Saturday, January 1, 2011

Caring for Backyard Chickens & Goats in Cold Weather

After weeks of mild weather, we've experienced a bit of a cold snap. This morning I realized that you really know it's cold outside when there's steam rising out of the pail after you've finished milking!

Inquiries about winter care are some of the most frequently asked questions during my backyard chicken and goat classes, as future animal owners consider the challenges of raising animals that have to live outside 24/7 -- even during the harshest conditions.
The good news is that livestock (including the city kind!) are pretty tough critters, and are built to withstand the cold. The goats grow a thick winter coat, and the chickens puff up their feathers and hunker down. Backyard animal care isn't too difficult during the winter, but when temperatures start to fall there are a few things you can do to help keep your animals healthy.

Adventurous chicken tracks
Shelter: First and foremost, make sure your animals have a place to spend their day where they can stay dry and out of the wind. They may choose to wade out into the snow from time to time (surprisingly, the chickens are much more likely to venture out when it's snowing than the goats) but it's very important that they have access to dry bedding. In fact, you might want to give them a little extra bedding, just so they can burrow in when it gets really cold.

Water: As every animal owner knows, it's important to never let your critters go without water. And unfortunately, frozen water is as good as no water. Luckily, there are many different ways to keep your water from freezing. You can purchase a heated base for your water dispenser, or buy a heater that floats in the water bucket. If you spend most of the day at home, you can simply boil a teakettle of water from time to time, and use it to melt the ice that's formed in the water bucket.

My friend Jamie has a special trick she likes to use for her chickens and goats. She has a small, insulated cooler (the kind you'd fill with ice and soda cans before a picnic). She makes her animals their special "tea" by heating water on the stove, then pouring it into the open cooler. The insulation keeps the water warm, and the animals absolutely love to drink from it on cold days.

Food: Cold weather is no time to skimp on food. Goats, especially, use the process of ruminating their hay to warm their bodies. Give a little extra food to both your chickens and goats, so they can eat everything they need to keep their bodies nice and toasty.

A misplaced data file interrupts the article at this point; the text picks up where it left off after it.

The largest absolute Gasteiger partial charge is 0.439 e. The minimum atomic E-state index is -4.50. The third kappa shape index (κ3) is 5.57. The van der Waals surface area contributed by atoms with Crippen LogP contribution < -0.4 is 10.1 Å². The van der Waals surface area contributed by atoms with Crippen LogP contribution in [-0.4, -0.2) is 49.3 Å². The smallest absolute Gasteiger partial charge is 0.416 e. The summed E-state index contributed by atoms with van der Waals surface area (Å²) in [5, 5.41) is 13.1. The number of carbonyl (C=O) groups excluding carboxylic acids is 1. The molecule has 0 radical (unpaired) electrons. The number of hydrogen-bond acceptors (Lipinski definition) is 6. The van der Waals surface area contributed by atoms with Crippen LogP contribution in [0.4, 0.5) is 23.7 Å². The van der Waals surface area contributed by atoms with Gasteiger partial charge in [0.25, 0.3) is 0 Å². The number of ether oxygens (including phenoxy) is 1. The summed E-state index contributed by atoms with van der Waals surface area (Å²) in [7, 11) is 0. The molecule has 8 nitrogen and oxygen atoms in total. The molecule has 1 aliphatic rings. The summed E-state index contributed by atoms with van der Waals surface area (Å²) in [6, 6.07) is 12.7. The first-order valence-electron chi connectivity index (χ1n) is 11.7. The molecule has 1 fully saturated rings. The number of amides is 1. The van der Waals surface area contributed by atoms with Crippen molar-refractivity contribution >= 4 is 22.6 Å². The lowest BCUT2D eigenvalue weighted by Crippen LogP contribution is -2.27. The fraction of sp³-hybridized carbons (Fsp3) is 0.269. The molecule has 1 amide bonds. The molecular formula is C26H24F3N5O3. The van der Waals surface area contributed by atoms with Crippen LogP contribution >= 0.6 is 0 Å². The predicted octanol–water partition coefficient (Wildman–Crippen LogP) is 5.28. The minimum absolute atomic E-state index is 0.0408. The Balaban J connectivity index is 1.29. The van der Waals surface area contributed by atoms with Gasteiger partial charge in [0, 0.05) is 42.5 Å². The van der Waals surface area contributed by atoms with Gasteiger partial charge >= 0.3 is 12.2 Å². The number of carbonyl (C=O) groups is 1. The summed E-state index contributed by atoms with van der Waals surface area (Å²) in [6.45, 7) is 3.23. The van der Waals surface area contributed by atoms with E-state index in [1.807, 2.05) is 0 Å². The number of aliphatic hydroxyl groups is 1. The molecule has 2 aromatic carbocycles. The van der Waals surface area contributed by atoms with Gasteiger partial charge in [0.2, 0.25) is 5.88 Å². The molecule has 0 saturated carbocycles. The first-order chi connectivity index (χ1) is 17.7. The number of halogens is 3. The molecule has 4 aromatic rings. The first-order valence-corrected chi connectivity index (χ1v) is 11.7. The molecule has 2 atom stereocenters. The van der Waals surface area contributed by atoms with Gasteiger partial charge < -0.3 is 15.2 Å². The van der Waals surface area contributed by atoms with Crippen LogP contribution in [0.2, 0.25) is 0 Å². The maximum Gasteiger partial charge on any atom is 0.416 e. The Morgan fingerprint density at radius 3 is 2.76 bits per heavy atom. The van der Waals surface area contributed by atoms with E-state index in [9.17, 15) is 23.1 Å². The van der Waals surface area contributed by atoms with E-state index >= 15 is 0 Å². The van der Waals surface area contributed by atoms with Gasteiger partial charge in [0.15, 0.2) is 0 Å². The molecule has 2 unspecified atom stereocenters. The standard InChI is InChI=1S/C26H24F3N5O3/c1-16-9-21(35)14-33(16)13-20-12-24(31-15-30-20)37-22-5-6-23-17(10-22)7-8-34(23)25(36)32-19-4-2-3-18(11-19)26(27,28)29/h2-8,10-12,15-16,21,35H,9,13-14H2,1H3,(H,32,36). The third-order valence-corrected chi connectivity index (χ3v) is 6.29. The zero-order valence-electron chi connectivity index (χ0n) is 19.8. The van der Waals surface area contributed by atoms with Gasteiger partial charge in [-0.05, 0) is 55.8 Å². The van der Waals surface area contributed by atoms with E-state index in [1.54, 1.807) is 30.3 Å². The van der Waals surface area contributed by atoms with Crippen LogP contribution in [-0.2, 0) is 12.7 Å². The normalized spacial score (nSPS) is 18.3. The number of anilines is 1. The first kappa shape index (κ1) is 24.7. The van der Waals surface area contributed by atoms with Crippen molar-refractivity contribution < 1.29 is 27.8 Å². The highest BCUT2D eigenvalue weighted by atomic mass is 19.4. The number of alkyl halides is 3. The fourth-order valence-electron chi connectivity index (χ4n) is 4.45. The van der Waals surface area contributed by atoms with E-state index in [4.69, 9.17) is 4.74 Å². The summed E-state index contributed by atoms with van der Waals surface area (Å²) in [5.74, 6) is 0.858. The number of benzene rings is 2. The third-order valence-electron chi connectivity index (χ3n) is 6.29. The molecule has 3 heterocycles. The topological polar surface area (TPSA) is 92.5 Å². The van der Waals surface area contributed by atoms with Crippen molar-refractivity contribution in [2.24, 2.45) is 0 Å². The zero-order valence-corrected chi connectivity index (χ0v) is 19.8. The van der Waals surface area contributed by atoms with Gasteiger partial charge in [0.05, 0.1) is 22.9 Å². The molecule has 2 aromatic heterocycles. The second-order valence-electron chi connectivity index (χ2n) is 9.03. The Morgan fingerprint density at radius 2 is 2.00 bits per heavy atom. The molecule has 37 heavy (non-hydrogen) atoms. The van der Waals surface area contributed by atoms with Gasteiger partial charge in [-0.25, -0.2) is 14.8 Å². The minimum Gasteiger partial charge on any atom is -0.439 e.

Supplemental Heat: Many animal owners (though not all) use some form of supplemental heat during especially cold nights. The mechanism for delivering heat depends a lot on your shelter. A small chicken coop just needs a 60-watt light bulb, whereas a larger coop or shed might need a heat lamp. In the case of goats, you don't want to fully close them in because any ammonia fumes (from the bedding) will damage their lungs, so hanging a tarp to create a small insulated area can be helpful. Of course, be sure that any heat source is very well secured, and it's not a bad idea to keep a smoke detector in the area.

Vaseline: Chickens keep most of their body warm with their feathers, but their tender combs and wattles are susceptible to frostbite. Even with supplemental heat, you may find that you need to coat the comb and/or wattle of certain chickens with vaseline to protect from frostbite. In my flock, I've discovered that the only chicken at risk is my White Leghorn, with her extra-large comb. Vaseline-ing the head of a chicken is exactly as difficult as it sounds, but it's worth it because frostbite is very painful and can lead to infections.

Attention: While your animals don't need a constant babysitter during cold weather (though they always like the company), making an extra trip or two out to the barnyard to check on things is advisable. It's nice to be able to spot a burned-out heating lamp, or a chicken that stumbled into the water dish and now has damp feathers, before the cold weather turns the situation into an emergency. 99.9% of the time things will be just fine when you pop outside to check, but the peace of mind you get is worth the effort.

While cold snaps may add a few minutes to your daily animal care routine, you'll soon find that winter weather is nothing to fear. Happy backyard-animal-raising!


The Real Gretchen Anderson said...

Thanks, Sundari! Your post showed up in my Google alert for "backyard chickens." I learned something new! I didn't know about the Vaseline trick. 8-)

Laurie's Chicks said...

Thank you Sundari. This is my first winter with my chickens and was starting to worry. I have 7 hens and 1 rooster. I plan on leaving a 75 watt light bulb on all night in their coop. My plan is to lock them in completely overnight, then open up their small opening in the morning. Should the light stay on 24/7 during the cooler months?

Laurie from PA

Sundari Elizabeth said...

Hi Laurie -- Actually, I've recently started allowing my chickens to go without any supplemental heat at all (based on the advice of some old-time chicken keepers). Some say that it's actually healthier for the chickens to not have heat, because then their bodies don't have to adjust from 70 degrees (inside a heated coop) to 20 degrees (outside on a chilly morning).